Candidate Octavio Dominguez

Name: Octavio A Dominguez
Office Sought: Judge, Criminal District Court No. 1
Age: 39
Education: BA Ecology & Evolutionary Biology, Princeton University; JD, SMU Dedman School of Law
Current Occupation: Deputy Public Defender for El Paso County, Trial Unit Chief
Political Experience: None

Octavio A. Dominguez

In a concise sentence please explain to the voters your philosophy on taxation. (if the office you seek does not levy taxes, please indicate so here)
Not applicable

Under what conditions will you vote to increase taxes? (if the office you seek does not levy taxes, please indicate so here)
Not applicable

Have you ever been arrested? If so, please explain the circumstances and the outcome.
No

Have you ever been sued? If so, please explain the circumstances of the suit.
No

With a YES, or NO, do you support putting the voter-approved multiuse (sports arena) in the area commonly known as Duranguito?
See below

Please explain your reasons to your answer to the question on Duranguito above?
Litigation surrounding Duranguito may arise that could possibly, however unlikely, be assigned to this court. The public’s faith in the rule of law depends on the public’s belief that judges are impartial — favoring neither side. Expressing a public opinion on a contentious issue would undermine that belief.

Do you support, or oppose immigration detention centers at the County Jail or within the County of El Paso? Please explain your answer.
Several years ago, I was involved in litigation against the El Paso Sheriff for his practice of honoring federal immigration detainers and incarcerating individuals without a warrant or a pending criminal case. My litigation partners and I successfully argued the issue in an El Paso county court and the Sheriff was found in contempt of court for failing to obey a court order to release an individual after his case had been resolved. The passage of SB 4, which obligated state public officials to honor such detainers, put an end to further efforts.

What is the number one goal you wish to accomplish during your next term of elected or reelected? Please limit your answer to one issue and explain how you plan to deliver the goal to the voters.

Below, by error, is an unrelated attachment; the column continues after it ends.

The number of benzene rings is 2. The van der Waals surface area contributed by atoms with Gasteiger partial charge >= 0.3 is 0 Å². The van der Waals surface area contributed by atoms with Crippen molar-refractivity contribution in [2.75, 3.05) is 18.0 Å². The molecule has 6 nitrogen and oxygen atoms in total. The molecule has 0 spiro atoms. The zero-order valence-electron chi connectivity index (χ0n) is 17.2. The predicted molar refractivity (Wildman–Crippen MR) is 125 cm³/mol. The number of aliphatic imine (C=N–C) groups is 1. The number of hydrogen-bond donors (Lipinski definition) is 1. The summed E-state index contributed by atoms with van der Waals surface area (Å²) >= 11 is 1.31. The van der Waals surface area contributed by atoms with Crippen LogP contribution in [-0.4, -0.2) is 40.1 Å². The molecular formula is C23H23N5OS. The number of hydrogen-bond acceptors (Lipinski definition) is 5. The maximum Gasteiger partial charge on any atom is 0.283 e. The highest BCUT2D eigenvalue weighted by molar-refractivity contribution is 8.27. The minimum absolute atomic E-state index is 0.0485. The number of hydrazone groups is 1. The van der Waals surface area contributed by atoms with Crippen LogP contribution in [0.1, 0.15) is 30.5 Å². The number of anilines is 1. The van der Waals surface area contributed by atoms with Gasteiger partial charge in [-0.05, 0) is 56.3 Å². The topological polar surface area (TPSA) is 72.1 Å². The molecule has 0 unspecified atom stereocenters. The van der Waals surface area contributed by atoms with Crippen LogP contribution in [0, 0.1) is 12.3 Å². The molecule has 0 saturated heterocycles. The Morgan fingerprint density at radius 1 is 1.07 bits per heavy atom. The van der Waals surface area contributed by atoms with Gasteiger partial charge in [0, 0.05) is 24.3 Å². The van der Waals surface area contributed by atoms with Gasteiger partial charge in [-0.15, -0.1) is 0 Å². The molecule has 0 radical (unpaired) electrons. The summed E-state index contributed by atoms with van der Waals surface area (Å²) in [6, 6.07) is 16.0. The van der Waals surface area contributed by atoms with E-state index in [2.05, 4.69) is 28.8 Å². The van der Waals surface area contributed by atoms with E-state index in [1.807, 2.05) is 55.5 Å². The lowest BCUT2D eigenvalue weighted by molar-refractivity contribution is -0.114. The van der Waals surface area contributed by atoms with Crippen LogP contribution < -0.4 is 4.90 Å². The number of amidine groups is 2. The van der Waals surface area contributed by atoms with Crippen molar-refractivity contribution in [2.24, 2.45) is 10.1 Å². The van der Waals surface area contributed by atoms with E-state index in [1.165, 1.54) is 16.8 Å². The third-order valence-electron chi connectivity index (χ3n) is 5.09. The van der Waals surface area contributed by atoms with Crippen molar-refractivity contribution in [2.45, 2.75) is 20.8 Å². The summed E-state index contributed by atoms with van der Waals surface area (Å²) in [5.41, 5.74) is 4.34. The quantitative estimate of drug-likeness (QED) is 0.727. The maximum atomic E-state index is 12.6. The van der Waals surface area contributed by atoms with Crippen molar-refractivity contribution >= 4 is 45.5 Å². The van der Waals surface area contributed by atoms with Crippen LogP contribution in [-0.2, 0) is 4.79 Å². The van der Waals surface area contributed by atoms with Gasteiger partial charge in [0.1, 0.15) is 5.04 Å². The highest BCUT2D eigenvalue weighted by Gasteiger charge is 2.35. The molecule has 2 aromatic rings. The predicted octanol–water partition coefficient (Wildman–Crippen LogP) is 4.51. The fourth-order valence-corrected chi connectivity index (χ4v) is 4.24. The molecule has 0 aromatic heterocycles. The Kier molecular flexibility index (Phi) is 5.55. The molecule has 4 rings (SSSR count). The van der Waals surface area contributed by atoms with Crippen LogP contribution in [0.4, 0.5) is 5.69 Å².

My main goal if elected would be to efficiently reduce the backlog of cases currently pending in this court. As recorded by the last El Paso County Judicial Transparency Report, this court is responsible for the highest number of unresolved felony cases in all of El Paso County–more than 700. The average number of pending criminal cases in other felony courts is just slightly more than 400. A significant reason for this backlog is because more than 40% of these cases are over 12 months old. I understand every case is unique and that some cases legitimately take a long time to resolve. However, the data shows that long delays are a norm for this court, indicating that this is a pervasive problem with Criminal Court Number 1 in particular. I plan to reduce this backlog by respecting the time of every litigant before the court. Every time a case has to be reset is a day a victim or defendant has to take time off work. If matters are ready to be argued, there is no reason why contested hearings and trials should not be conducted as expeditiously as possible.

In your opinion, what is the number one issue facing your constituency and how you plan to address it?
The lack of justice is due to the high number of unresolved cases in this court that are over 12 months old. I believe justice delayed is justice denied. Every day that a victim has to wait to receive justice from the court system, or every day that a defendant has to wait to have his or her day in court, is another day they each have to live with their lives unable to move forward. I believe I have the experience to properly address this court’s backlog. I have been honored to serve as a federal law clerk to two federal judges in the Western District of Texas. In that role, I advised each judge on complex matters of law in both criminal and civil law and drafted memorandum opinions of law as needed by each judge. For the past four years, I have been employed as a deputy public defender. In that time I have represented thousands of clients and tried dozens of cases to jury, including for murder. I am also a member of the 384th District Court SAFP Reentry Drug Court, a program that combines judicial monitoring with community supervision strategies that focus on reducing recidivism and serves as an alternative to incarceration. This experience has taught me that all too frequently criminal behavior is the result of untreated substance abuse issues and sometimes undiagnosed mental health issues. Collectively, these experiences will assure that I am ready to assume the bench on January 1, 2021.